My name is David King and I live in Edenbridge, Kent, an easy reference, is that I am some 8 kms due south of the infamous Clackets Lane Service Centre on the southern section of the M25 between junctions 5 and 6, just below the escarpment of the North Downs, at a height of 45 metres.
I am not a trained scientist, nor am I academically qualified, I am an Associate Fellow of the RmetS and also a member of the Climatologists Observers league (COL), the foremost amateur climatologist organisation in the UK, and am an active member of both organisations and have been for several years. A keen amateur is a good description.
In connection with these memberships I submit data on a regular basis to these bodies collected from an established Stephenson Screen collection unit in my back garden. This screen contains maximum sheathed thermometer, sheathed minimum thermometer, standard thermometer, Tinytag 2 recorder, Tinytag TH-2500 recorder, wet & dry thermometer, air pressure recorders, all these instruments are calibrated and certified annually. Additionally I have a Davis VP2 automatic weather station providing all the data that these stations are capable of and finally two sun recorders on the roof of the house. Therefore two independent systems and as such I am well versed in the parameters for recording and reporting officially such data.
I was for over 25 years a police constable in the Metropolitan Police serving in the inner London boroughs of south London, always on the street as a front line policeman. I started this profession before the days of radios, support squads, even before the Noddy bikes and Panda cars. I was trained by Second World War servicemen who were knowledgeable, and learnt much from these teachers. You learned to earn respect by respecting people. So, whilst I did not have an academic education as such, I came up through the equally hard and instructive University of Life working the streets of inner south London. I have the cap, the T shirt and the Video, and I know much of human life and as far as this web-site is concerned, it started my interest in weather.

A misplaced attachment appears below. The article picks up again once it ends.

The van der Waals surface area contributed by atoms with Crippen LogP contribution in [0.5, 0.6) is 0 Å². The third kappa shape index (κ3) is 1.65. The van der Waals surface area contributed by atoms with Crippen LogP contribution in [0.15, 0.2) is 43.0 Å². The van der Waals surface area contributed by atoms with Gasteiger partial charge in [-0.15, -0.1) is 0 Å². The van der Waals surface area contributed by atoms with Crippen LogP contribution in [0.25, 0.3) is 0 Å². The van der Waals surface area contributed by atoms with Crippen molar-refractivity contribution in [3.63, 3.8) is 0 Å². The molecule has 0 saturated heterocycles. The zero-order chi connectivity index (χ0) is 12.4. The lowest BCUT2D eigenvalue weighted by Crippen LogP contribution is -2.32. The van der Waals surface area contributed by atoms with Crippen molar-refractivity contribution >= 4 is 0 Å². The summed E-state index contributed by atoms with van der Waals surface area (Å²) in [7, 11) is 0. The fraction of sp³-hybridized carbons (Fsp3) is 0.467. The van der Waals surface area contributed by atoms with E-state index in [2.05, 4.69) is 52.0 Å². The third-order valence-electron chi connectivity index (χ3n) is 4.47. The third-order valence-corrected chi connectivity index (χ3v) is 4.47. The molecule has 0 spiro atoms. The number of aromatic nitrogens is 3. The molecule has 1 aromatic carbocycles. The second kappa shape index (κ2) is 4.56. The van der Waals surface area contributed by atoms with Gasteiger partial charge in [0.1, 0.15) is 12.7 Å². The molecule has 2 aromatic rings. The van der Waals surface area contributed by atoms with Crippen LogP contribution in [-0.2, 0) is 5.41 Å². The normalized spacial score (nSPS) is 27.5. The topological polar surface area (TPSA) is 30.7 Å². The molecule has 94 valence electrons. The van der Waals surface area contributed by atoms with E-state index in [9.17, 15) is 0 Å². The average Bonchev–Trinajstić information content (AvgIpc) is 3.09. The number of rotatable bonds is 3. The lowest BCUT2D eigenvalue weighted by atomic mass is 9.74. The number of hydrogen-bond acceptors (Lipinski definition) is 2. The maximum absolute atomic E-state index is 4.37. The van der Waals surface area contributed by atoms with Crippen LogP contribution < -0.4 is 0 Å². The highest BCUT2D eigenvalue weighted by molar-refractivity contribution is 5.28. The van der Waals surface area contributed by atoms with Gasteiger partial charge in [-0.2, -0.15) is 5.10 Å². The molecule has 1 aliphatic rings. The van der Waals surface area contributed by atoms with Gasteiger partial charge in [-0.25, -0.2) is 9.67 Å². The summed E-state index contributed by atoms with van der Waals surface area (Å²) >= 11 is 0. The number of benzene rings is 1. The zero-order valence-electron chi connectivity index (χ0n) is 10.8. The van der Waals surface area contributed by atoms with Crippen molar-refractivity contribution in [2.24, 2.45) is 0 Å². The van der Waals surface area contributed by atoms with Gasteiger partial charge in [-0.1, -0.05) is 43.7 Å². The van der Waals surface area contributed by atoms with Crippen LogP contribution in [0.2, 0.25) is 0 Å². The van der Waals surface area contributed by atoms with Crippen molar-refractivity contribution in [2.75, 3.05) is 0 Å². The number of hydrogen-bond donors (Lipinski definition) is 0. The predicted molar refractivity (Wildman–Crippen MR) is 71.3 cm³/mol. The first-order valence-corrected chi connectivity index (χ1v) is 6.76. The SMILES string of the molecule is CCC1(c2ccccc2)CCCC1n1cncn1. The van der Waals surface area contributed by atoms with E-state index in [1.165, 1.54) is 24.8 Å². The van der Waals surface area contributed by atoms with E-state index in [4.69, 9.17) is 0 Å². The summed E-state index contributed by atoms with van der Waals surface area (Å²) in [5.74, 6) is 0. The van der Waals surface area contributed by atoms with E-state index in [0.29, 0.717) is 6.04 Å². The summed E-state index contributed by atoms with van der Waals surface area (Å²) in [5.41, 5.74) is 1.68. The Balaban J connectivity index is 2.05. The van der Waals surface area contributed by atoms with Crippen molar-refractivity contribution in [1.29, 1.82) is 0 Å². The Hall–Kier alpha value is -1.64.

If you went out walking the beat and did not appreciate the weather conditions you got wet and cold if you did not take your top coat or rainwear, therefore you learnt to read the sky, clouds and weather warnings. As my interest in weather gained, I was encouraged by an ex RAF flight engineer who flew with Bombers in WWII to learn about the stars, moon and skies, and became very proficient with this patient instruction at celestial navigation.
In due course I moved from inner London to outer London on the Kent and Surrey borders where I learnt from other older policeman how to read plants, birds, animals and other informative country matters. Indeed a rude awakening to rural policing.
I have been reading these country signs now since 1958 and with greater detail since 1966, making notes all the time. So, I have a fair knowledge of how to read country signs and how to interpret such signs.